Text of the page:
FIG. 8 is a program listing for the transition machine program in accordance with the invention for solving the problem illustrated in FIG. 3;

FIG. 9 is an example of a partial program listing corresponding to FIG. 8 and illustrating requirements oriented programming techniques;

FIG. 10 is a table listing of control and data transformation programs corresponding to the requirements oriented programming technique of FIG. 9;

FIG. 11 is a mathematical representation of the major components and operation of the transition machine architecture in accordance with the invention;

FIG. 12 is an illustration of the R, T and F matrices corresponding to solving the example program in accordance with the invention;

FIG. 13 is a flow diagram that shows that various system states of the data constructs during execution of the example program;

FIG. 14 is a block diagram illustrating the data constructs of the transition machine together with basic elements of the interface in accordance with the teachings of the invention;

FIG. 15 illustrates a block diagram of the read, write and execute functions in accordance with the invention;

FIG. 16 shows a flow chart for the operation of a data processor and the system controller during various modes of operation of the transition machine;

FIG. 17 is a flow chart illustrating the interrupt operation in accordance with the invention;

FIG. 18 is an overall block diagram of the major components of the transition machine structure in accordance with the invention;

FIG. 19 is a block diagram of the multiport control aspect forming one embodiment of the transition machine;

FIG. 20 is a flow chart of the operation of the multiport control system of FIG. 19;

FIG. 21 is a flow chart showing the processor entry and exit operations in accordance with the invention;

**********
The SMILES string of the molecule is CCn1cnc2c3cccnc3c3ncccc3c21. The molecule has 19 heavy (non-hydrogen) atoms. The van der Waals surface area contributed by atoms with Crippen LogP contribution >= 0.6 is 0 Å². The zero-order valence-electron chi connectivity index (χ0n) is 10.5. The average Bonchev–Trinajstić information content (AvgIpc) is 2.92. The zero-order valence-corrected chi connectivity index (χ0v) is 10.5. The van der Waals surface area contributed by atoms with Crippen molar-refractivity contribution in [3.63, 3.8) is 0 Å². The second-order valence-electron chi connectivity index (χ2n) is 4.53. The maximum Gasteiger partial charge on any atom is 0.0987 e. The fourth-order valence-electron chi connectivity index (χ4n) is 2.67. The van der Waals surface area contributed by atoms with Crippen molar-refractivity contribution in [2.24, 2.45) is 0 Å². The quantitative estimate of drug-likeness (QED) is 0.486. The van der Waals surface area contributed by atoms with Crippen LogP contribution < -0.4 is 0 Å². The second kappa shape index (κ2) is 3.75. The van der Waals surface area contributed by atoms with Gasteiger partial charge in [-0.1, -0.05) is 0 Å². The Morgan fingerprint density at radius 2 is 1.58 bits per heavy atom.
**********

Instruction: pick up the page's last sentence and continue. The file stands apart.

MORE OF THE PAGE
FIG. 22 is a flow chart showing the processor load operations in accordance with the invention;

FIG. 23 is a flow chart showing the system controller entry, exit and load operations in accordance with the invention;

FIG. 24 is a block diagram of the data construct section of the system controller;

FIG. 25 is a schematic diagram of the procedure eligibility determination logic circuit of the system controller;

FIG. 26 is a block diagram of logic circuit nomenclature utilized in the drawings;

FIG. 27 is a schematic diagram of the system status update logic circuit of the system controller;

FIG. 28 is a block diagram of the input and output lines associated with the syncrhonization and control logic circuit of the system controller;

FIGS. 29A and 29B together form a detailed schematic diagram of the synchronization and control logic circuit of FIG. 28;

FIG. 30 is an illustration of the state diagram for use in implementing the synchronization and control logic circuitry;

FIGS. 31 and 32 are timing diagrams illustrating entry transitions in accordance with the invention;

FIG. 33 is a timing diagram illustrating an exit transition in accordance with the invention;

FIG. 34 is a timing diagram illustrating a load transition in accordance with the invention;

FIG. 35 is a block diagram illustrating the transition machine architecture for a uniprocessor in accordance with another aspect of the invention;